“This year we are getting sisters whose big sisters have been here in previous years,“ she continued, adding more campers means they will be able to form eight different bands, who will be guided by around 20 volunteers helping throughout the week in various capacities from instructing to helping haul gear.

“Some will be volunteering a full day , others will be volunteering for a half day,” she said,noting volunteers include some familiar faces from local bands including Aaron Trozzo, Rebecca McHugh and Hope Madison of local band Wint, Bailey Horton from new local band the Sad Mango, Jackson Tiefenbach of the Ruby Plumes and J Blissette and Bente Hansen, who, among many other projects, performs with New West Theatre.


Wide Skies plus roots and indie rock this week

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After last week’s slower week punctuated by  South Country Fair, July 21-23, things pick up steam in a big way early this week with the Wide Skies Music Festival at Southminster United Church.Jesse and the Dandelions return to Lethbridge this week. Photo by Richard Amery

A variety of bands  (5:15:Shaela Miller; 5:50: 24th Street Wailers; 7:55: Ryland Moranz; 8:50: Deep Dark Woods; 8:15: Mariel Buckley; 9 :15: Alex Cuba) play a free outdoor show on Wednesday.

While the Wednesday event is free, festival  passes cost $60, which include preferred seating for Thursday night, swag as well as a transit pass. Organizer Mike Spencer noted there will be a suggested donation of $10 for Wednesday night to help cover expenses.

 The next night, Thursday, is a paid concert inside Southminster United Church featuring roots and blues duo Dave and Phil Alvin. Lindi Ortega opens the show at 8 p.m. Tickets cost $60.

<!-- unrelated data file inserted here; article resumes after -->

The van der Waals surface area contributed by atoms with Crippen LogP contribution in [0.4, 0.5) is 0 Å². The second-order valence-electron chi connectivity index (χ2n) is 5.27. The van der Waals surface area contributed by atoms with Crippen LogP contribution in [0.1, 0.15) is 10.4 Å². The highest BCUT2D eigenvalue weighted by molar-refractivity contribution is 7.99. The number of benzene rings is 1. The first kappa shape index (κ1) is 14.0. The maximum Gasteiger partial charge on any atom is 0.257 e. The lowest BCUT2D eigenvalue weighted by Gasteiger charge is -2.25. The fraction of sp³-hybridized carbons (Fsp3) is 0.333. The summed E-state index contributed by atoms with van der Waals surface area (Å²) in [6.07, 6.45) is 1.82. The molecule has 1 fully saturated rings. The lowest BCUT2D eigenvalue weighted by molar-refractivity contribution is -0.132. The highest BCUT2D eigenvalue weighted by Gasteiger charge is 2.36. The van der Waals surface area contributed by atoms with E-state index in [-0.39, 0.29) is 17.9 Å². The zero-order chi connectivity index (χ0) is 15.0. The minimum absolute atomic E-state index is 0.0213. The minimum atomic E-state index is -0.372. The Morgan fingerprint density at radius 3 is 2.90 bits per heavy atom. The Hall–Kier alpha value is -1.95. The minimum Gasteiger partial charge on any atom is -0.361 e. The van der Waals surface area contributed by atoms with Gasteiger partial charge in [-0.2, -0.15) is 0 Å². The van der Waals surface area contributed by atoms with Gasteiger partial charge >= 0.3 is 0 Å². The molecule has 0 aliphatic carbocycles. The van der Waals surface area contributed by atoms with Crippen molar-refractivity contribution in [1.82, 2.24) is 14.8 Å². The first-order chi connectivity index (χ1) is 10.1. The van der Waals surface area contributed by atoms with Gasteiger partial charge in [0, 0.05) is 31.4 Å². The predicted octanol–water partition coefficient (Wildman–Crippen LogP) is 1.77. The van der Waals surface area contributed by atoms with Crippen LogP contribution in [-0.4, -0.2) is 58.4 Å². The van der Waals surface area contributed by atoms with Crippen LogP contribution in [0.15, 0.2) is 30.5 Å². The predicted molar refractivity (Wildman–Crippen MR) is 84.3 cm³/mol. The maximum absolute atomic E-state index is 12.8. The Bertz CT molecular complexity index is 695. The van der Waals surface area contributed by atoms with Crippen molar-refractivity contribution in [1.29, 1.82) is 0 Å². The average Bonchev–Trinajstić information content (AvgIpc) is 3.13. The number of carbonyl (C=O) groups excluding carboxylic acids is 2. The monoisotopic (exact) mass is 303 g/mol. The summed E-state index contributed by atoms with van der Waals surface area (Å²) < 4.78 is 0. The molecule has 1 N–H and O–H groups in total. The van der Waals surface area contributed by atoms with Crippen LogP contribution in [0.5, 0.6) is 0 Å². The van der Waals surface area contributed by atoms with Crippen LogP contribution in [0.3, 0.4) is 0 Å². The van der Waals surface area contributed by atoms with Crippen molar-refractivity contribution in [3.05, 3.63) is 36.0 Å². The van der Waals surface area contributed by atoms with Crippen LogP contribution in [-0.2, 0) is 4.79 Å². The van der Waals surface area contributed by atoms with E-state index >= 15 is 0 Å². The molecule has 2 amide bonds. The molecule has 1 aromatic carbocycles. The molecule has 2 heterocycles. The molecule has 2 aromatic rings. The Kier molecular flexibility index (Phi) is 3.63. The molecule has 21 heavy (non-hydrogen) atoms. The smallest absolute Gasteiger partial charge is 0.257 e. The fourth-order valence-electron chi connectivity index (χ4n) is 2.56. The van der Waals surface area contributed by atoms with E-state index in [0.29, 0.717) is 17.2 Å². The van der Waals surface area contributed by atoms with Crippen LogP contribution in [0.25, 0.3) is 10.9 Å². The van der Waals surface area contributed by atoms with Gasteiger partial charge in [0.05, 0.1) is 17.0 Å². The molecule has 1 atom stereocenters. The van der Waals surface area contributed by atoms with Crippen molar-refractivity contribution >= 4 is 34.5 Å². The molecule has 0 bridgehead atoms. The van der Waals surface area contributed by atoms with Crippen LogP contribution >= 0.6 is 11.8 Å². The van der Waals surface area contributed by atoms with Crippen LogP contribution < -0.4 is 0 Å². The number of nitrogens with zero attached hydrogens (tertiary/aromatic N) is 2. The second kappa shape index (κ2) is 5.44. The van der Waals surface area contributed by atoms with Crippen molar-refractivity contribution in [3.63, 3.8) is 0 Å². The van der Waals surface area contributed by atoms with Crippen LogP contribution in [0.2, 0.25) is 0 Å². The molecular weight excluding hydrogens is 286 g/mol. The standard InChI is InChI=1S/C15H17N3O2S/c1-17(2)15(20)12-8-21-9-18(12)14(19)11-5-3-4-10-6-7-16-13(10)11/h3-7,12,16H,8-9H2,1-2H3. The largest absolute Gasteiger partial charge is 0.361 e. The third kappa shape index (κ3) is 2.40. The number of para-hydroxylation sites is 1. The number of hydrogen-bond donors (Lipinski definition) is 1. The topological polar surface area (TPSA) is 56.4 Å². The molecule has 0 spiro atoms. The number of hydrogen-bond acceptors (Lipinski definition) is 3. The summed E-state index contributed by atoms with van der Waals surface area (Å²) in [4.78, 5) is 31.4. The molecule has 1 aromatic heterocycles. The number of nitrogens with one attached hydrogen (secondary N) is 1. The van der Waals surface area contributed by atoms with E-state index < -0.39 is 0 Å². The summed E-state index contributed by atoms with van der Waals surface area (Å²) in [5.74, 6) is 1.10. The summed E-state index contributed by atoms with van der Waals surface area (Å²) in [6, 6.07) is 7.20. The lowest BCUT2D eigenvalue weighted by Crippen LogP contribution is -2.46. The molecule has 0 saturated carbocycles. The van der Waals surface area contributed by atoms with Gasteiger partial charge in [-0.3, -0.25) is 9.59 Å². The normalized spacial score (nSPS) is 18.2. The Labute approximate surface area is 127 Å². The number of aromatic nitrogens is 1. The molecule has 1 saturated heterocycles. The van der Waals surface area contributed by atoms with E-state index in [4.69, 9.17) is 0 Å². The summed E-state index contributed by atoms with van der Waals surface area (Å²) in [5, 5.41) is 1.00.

After that, there is a big indie rock show at the Owl Acoustic Lounge, Thursday, July 27 featuring Toronto based singer songwriter Charlotte Cornfield and the Provincial Archive, Edmonton indie rock band Jesse and the Dandelions and local Indie rock band the Utilities.
The Owl Acoustic lounge also brings back Montreal singer songwriter Bobby Dove, Friday, July 28 with special guest Joey Only.


Country /roots songwriter Bobby Dove gaining accolades with “Thunderchild”

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Montreal based roots/ country musician Bobby Dove is looking forward to being back in Southern Alberta for a tour which includes a stop at the Owl Acoustic Lounge with Joey Only, Friday, July 28.Bobby Dove returns to Lethbridge this week. Photo submitted
She played the Owl Acoustic Lounge last November with Lance Loree.

“ There’s a bunch of great people there and we had a great steel guitar player, Bob Blair,” said Dove from a tour stop in Thunder Bay, after a long drive across the endless rocks and trees of Northern Ontario. Since then she has been touring in support of her first full length CD “Thunderchild.”

 The Lethbridge gig is included in a spate of Southern Alberta gigs including Twin Butte and Nanton.

 She recorded the new CD in Peterborough with some talented guests including Sam Weber of the Weber Brothers.
“I wanted  to get his brother (Ryan) to play bass too, but I got a rhythm section which came together,” Dove continued, noting she got Weber Brothers organ player Shai Peer to play on the CD as well.

She  also got Anna Ruddick (who has played with a variety of other musicians including Randy Bachman, Ben Caplan and Paul Reddick) to play additional bass on the CD.
 Her music has drawn praise from esteemed artists like Mary Gauthier, who observed:

“Bobby Dove is a gifted artist, and a brilliant new light on the songwriting scene. Her songs speak to my heart. Her work is a link in the chain that binds the future to the past. A time traveler, Bobby’s songs meld genres with the touch of a master. I am a fan.”
Dove said Gauthier has been a great mentor.


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About L.A. Beat

L.A. Beat is Lethbridge, Alberta's only online arts and entertainment magazine.